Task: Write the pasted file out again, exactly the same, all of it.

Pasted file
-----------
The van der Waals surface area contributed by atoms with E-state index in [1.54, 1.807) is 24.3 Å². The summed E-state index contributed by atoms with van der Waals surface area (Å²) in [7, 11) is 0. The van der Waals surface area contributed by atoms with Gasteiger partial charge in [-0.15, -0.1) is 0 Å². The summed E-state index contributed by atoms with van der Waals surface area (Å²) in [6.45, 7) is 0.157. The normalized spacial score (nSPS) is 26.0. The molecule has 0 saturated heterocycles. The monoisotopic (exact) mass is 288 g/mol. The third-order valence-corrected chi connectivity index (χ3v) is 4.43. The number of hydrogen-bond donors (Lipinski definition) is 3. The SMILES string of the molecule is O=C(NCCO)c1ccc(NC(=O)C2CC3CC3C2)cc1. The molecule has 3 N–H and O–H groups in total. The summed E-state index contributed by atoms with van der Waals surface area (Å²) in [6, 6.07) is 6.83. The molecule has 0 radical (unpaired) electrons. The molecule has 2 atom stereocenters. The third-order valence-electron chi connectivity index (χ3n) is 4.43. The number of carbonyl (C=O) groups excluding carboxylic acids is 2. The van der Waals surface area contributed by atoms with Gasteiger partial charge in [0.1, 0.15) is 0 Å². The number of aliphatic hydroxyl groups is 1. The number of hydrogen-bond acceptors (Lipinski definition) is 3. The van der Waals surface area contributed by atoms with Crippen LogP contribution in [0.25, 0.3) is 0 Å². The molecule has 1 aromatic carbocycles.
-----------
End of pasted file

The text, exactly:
The van der Waals surface area contributed by atoms with E-state index in [1.54, 1.807) is 24.3 Å². The summed E-state index contributed by atoms with van der Waals surface area (Å²) in [7, 11) is 0. The van der Waals surface area contributed by atoms with Gasteiger partial charge in [-0.15, -0.1) is 0 Å². The summed E-state index contributed by atoms with van der Waals surface area (Å²) in [6.45, 7) is 0.157. The normalized spacial score (nSPS) is 26.0. The molecule has 0 saturated heterocycles. The monoisotopic (exact) mass is 288 g/mol. The third-order valence-corrected chi connectivity index (χ3v) is 4.43. The number of hydrogen-bond donors (Lipinski definition) is 3. The SMILES string of the molecule is O=C(NCCO)c1ccc(NC(=O)C2CC3CC3C2)cc1. The molecule has 3 N–H and O–H groups in total. The summed E-state index contributed by atoms with van der Waals surface area (Å²) in [6, 6.07) is 6.83. The molecule has 0 radical (unpaired) electrons. The molecule has 2 atom stereocenters. The third-order valence-electron chi connectivity index (χ3n) is 4.43. The number of carbonyl (C=O) groups excluding carboxylic acids is 2. The van der Waals surface area contributed by atoms with Gasteiger partial charge in [0.1, 0.15) is 0 Å². The number of aliphatic hydroxyl groups is 1. The number of hydrogen-bond acceptors (Lipinski definition) is 3. The van der Waals surface area contributed by atoms with Crippen LogP contribution in [0.25, 0.3) is 0 Å². The molecule has 1 aromatic carbocycles.